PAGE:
Wonders are nice, but don't get fixated on them. You have to have the UN to win a diplomatic victory, but it is useless when you want to conquer the world. Only build the ones you need. Or let the AI build it and then capture that city.

    In the same vein, don't build every city improvement you can. Build only what you need. In the very corrupt cities (ones that have a lot more red shields than blue shields) don't build any improvements at all. Instead, build workers, settlers and artillery pieces, since artillery units do not benefit from a barracks.

    Except at the first of the game, use barracks to build veteran units. They attack and defend better than regular units and cost the same to produce.

    Trade Reputation
    Make trades carefully. Your trading reputation, how well you keep your word on trade deals in-game, is very important to the AI and a lot of things can break it and make it hardert to trade later. The hazard is when you trade a luxury or resource or promise to pay gold per turn (gpt) to the AI. For these deals, you must have a road network that connects your capital to their capital. If not roads, then a sea route. But, if an enemy AI or barbarian blocks that trade route over the In-Between Turn (IBT) then the trade deal is broken and the AI holds you responsible.

    If the deal is just a tech swap (Iron Working for Alpahbet), it happens then and both of you benefit from the deal immediately. The same is true when you pay a lump sum of gold to buy a tech; you gain that knowledge then.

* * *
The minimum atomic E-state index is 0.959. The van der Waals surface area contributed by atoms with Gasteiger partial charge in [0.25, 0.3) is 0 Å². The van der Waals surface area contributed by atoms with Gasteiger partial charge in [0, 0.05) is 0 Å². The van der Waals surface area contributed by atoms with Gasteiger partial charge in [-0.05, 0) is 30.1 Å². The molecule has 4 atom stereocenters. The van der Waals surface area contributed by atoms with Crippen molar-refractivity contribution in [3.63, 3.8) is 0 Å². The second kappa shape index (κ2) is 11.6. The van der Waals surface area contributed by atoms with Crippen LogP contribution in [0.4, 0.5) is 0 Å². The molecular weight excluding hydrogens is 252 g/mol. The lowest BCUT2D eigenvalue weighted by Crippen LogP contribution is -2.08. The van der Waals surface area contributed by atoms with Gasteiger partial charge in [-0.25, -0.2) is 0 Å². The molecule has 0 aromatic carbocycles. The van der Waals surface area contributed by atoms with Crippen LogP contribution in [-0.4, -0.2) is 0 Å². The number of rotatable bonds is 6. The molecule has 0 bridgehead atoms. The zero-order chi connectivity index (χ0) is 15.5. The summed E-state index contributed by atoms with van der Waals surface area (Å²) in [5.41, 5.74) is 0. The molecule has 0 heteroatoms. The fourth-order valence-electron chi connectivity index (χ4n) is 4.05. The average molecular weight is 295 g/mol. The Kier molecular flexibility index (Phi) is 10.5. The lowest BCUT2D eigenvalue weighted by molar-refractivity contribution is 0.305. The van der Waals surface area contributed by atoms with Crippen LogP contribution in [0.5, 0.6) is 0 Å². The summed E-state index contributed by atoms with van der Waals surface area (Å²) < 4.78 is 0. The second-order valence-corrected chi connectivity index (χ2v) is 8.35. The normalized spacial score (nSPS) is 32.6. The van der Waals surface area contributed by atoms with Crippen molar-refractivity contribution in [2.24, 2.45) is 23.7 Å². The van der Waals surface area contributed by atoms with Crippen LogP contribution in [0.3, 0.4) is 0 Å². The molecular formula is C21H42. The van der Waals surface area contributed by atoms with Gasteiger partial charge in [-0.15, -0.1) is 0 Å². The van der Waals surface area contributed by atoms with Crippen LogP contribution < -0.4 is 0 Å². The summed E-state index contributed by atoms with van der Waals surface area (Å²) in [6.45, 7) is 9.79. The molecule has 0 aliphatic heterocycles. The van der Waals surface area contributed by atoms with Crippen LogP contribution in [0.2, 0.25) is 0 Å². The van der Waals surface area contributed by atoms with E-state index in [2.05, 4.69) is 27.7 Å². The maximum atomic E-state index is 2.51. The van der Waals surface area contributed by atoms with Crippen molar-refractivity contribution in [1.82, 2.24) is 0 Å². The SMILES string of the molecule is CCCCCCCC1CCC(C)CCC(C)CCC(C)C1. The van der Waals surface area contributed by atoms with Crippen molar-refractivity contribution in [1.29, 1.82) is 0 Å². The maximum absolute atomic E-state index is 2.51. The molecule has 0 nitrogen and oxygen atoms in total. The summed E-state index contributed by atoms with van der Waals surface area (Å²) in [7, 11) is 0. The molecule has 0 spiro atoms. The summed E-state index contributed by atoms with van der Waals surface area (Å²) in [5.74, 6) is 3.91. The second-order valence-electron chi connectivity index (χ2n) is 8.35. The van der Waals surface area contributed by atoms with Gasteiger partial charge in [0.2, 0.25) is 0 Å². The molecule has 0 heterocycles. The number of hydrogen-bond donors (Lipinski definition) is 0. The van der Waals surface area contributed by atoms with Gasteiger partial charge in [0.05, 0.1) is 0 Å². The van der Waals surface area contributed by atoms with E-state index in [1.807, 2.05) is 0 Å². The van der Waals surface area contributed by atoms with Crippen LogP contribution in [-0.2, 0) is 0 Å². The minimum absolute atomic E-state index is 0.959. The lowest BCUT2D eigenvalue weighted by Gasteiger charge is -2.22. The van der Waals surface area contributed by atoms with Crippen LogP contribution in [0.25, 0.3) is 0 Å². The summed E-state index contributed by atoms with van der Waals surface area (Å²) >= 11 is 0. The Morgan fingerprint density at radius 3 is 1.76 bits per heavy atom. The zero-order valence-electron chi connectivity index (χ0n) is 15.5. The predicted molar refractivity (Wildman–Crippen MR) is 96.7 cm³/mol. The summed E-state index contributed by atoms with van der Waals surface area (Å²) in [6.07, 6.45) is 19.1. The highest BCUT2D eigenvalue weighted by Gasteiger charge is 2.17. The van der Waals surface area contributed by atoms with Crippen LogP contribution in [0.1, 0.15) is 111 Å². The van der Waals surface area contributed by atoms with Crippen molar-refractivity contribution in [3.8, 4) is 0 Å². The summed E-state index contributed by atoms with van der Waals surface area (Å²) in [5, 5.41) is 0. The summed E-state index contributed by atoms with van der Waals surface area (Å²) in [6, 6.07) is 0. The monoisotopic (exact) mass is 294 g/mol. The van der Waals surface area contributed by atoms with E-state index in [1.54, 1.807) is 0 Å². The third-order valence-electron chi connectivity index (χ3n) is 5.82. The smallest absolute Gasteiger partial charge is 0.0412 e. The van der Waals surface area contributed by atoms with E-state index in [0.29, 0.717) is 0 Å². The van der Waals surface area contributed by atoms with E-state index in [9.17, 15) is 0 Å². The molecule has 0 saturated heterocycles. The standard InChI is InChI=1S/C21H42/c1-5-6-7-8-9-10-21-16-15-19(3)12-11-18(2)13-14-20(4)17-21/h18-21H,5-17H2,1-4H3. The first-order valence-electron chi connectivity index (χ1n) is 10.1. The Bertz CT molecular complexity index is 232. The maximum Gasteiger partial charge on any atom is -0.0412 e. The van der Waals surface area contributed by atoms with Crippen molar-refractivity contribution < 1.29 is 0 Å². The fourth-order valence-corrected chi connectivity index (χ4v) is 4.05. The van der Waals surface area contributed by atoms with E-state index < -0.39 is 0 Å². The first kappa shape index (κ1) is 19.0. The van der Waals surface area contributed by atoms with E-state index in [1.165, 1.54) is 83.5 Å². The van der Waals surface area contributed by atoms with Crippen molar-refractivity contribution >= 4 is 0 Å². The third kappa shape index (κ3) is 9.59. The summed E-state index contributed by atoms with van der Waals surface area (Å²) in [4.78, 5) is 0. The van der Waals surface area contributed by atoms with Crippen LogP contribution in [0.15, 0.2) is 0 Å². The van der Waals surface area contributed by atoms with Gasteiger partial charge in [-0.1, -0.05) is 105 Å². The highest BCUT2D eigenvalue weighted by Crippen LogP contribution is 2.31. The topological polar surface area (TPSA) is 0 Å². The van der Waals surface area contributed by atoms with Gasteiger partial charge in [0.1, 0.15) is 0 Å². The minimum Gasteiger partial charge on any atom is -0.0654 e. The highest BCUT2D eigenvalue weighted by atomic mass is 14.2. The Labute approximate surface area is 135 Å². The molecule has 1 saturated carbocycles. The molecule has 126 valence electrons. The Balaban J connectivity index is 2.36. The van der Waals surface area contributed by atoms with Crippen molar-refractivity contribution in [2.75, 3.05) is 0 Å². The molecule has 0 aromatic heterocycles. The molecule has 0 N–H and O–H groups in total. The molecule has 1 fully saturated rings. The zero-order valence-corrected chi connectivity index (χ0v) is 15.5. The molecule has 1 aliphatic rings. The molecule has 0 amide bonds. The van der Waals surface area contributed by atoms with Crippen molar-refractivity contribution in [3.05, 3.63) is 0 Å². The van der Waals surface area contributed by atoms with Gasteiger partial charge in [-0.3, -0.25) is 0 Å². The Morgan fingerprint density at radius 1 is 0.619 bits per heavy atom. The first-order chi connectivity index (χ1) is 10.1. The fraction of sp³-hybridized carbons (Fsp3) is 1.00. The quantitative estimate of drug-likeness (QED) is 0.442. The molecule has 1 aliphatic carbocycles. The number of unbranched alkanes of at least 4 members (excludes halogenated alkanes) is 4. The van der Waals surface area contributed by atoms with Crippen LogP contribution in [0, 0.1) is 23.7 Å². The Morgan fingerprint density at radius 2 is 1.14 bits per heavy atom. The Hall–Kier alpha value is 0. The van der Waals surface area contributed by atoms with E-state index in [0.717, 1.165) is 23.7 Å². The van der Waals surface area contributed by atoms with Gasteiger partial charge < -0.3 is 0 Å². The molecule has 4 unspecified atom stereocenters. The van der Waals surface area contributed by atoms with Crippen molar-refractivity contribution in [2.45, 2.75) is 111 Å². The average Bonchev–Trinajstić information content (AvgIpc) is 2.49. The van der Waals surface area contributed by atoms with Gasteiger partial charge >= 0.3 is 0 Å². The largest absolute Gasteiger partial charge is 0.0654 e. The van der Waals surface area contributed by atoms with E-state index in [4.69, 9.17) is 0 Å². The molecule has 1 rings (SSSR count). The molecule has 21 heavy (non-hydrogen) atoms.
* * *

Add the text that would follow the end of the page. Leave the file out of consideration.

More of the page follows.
If you are in war and make peace and then reattack before the 20 turns of peace are done, this will also wreck your rep.

    The thing to remember is that you are at risk when you are providing something to the AI for 20 turns, whether it is gold, a luxury or strategic resource. So just be careful.

    Declaring War
    When you declare war you can also damage your trading reputation. If you have any units inside the cultural borders of a civ and you declare war on that civ while those units are still inside their borders, you are a bad guy and ruin your trading rep. Thus, before you declare war, make sure all your units are outside your soon to be enemy's land, including your naval units.

    This doesn't seem to affect the AI any.

    Wandering AI Settler Pairs
    Every so often you will spot an AI settler moving across the map protected by a Spear or Pike or Musket or Rifle. They will walk across your borders and stroll throughout your lands looking for a place to settle, one tile a time. You are expected to ignore this affront. But don't try the same on the AI. A settler or worker they will generally ignore, but add a military unit and they will kick you out.

    Border Expansion
    Your borders expand based on the culture points of your cities. In order for the border around a city to expand beyond the initial nine tiles, it must have a culture producing building in it. The cultural borders expand at 10, 100, 1000 and 10000 culture points for the city. The two cheapest culture producing improvements are Temples (60 shields) and Libraries (80 shields). Of the two, build Libraries. They are more expensive and will take longer to build. They also give more culture points per turn than temples (3 vs. 2) so the borders expand sooner. And they help you to learn things faster. Over the long run they do more than temples.

    Succession Games
    Read through some of these. As the players discuss various aspects of the game amongest themselves you will learn from real life examples of how the game works and what to expect from it. If you get the chance, join or start an SG. Since you are only playing 10 turns at a time, you can play at a higher level than normal, and in the time the higher level will seem normal.